Developers, developers, developers

Last week I had the good fortune to travel to Washington DC to participate in the launch of Our Time's Buy Young campaign, which encourages Americans to buy from companies started by founders under 30. It was a great opportunity to meet some entrepreneurs outside of tech, which I don't have an opportunity to do quite as often as I'd like (businesses outside of tech have interesting problems too!). 

I was heartened to see hear many founders in fashion, food and other industries say that programming skills are a foundational necessity for our country. Some even went so far as to say knowledge of programming languages should be required, like a foreign language! It is my belief that more and more of our jobs in the future will require some programming knowledge. The list of industries outside of tech where software projects are a growing and necessary corner stone is rapidly expanding: robotics, industrial processes, biotechnology, finance, the list goes on. In fact, almost every business today can benefit from the application of basic programming skills, whether you are A/B testing conversions for your jewelry company's online store or building smartphone integrations into the cars you manufacture. At my first job as an intern at a law firm almost a decade ago I ended up automating a lot of my trivial day to day tasks with some basic Excel macros (which was viewed by the rest of the firm as black magic).

At the same time, I got the distinct impression that there were some misconceptions in how non-programmers outside of San Francisco / Silicon Valley understood programming. Two things everyone should know about programming:

First, programmers are normal people. Yes, a large number of us are more interested in technology that the average person, and a visible few don't care about adhering in to social norms as strictly as most, but largely programmers have the same motivations and desires as others. There seemed to be the thought that programmers were generally uninterested in founding businesses or being involved outside of staring at a computer screen. This isn't true at all. Google and Facebook's founders prove the first. Further, there are many programmer / entrepreneurs who like to do other things, whether it is owning nightclubs or starting a clothing line.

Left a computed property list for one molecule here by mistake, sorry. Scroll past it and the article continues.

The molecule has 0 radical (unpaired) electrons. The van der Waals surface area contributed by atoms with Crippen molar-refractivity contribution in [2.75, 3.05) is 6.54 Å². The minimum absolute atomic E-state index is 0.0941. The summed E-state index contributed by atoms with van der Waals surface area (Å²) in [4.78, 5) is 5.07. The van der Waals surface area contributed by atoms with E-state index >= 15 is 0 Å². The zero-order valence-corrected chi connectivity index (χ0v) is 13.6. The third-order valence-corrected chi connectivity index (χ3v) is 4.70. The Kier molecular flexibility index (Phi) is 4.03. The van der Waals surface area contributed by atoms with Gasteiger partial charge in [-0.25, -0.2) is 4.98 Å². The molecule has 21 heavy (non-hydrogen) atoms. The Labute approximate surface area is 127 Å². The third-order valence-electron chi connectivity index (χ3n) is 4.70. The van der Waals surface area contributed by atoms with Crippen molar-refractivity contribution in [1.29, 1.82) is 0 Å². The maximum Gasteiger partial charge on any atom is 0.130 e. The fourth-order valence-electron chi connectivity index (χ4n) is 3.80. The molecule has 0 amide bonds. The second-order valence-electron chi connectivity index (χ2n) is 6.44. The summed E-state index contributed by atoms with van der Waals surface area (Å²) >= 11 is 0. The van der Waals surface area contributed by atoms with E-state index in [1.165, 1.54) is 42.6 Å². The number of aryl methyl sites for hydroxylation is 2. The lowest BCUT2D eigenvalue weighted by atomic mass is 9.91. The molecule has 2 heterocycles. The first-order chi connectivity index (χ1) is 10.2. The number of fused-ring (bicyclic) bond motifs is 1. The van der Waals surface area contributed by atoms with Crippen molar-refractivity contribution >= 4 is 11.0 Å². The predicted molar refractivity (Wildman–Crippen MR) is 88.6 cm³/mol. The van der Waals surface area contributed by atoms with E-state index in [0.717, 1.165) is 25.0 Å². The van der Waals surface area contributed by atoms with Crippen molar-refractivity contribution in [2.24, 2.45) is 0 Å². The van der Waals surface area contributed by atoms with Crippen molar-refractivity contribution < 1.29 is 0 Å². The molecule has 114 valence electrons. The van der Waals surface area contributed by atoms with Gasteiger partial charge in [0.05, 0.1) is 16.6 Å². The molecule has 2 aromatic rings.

Second, programming is just a skill. As it turns out, anyone can learn enough about programming to help her in her business. Just like some basic knowledge of math will let you as an entrepreneur figure out your margins and make an annual budget, some basic programming knowledge can help you automate parts of our business or change your online store. When I started my first startup, I was a Physics & Philosophy major and didn't really know anything about building a web application (or really the Internet in general), but I taught myself enough about Javascript and Rails to be useful. You don't have to be a genius to start programming -- I am proof of that.

So, I encourage you non-technical entrepreneurs out there to learn some basic programming, which I'm sure will come in handy for your business. Write a script to automate some of your boring work or figure out how to build a basic website. It's fun; the hardest part is getting started.